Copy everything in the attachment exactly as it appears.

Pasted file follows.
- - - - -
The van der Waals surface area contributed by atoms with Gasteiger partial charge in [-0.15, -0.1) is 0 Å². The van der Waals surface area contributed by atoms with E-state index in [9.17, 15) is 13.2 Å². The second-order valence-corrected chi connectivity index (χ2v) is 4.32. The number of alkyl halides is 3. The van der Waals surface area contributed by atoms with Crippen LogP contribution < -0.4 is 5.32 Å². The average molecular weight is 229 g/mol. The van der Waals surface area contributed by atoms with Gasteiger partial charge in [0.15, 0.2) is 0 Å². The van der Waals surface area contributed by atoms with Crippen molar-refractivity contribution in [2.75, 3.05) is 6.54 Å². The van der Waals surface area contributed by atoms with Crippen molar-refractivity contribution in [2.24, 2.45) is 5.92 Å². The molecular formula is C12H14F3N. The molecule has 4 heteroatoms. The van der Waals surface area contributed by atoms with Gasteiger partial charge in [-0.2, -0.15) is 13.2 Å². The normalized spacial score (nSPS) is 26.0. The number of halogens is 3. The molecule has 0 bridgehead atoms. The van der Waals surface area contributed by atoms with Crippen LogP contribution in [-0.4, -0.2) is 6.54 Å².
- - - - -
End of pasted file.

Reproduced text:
The van der Waals surface area contributed by atoms with Gasteiger partial charge in [-0.15, -0.1) is 0 Å². The van der Waals surface area contributed by atoms with E-state index in [9.17, 15) is 13.2 Å². The second-order valence-corrected chi connectivity index (χ2v) is 4.32. The number of alkyl halides is 3. The van der Waals surface area contributed by atoms with Crippen LogP contribution < -0.4 is 5.32 Å². The average molecular weight is 229 g/mol. The van der Waals surface area contributed by atoms with Gasteiger partial charge in [0.15, 0.2) is 0 Å². The van der Waals surface area contributed by atoms with Crippen molar-refractivity contribution in [2.75, 3.05) is 6.54 Å². The van der Waals surface area contributed by atoms with Crippen molar-refractivity contribution in [2.24, 2.45) is 5.92 Å². The molecular formula is C12H14F3N. The molecule has 4 heteroatoms. The van der Waals surface area contributed by atoms with Gasteiger partial charge in [-0.2, -0.15) is 13.2 Å². The normalized spacial score (nSPS) is 26.0. The number of halogens is 3. The molecule has 0 bridgehead atoms. The van der Waals surface area contributed by atoms with Crippen LogP contribution in [-0.4, -0.2) is 6.54 Å².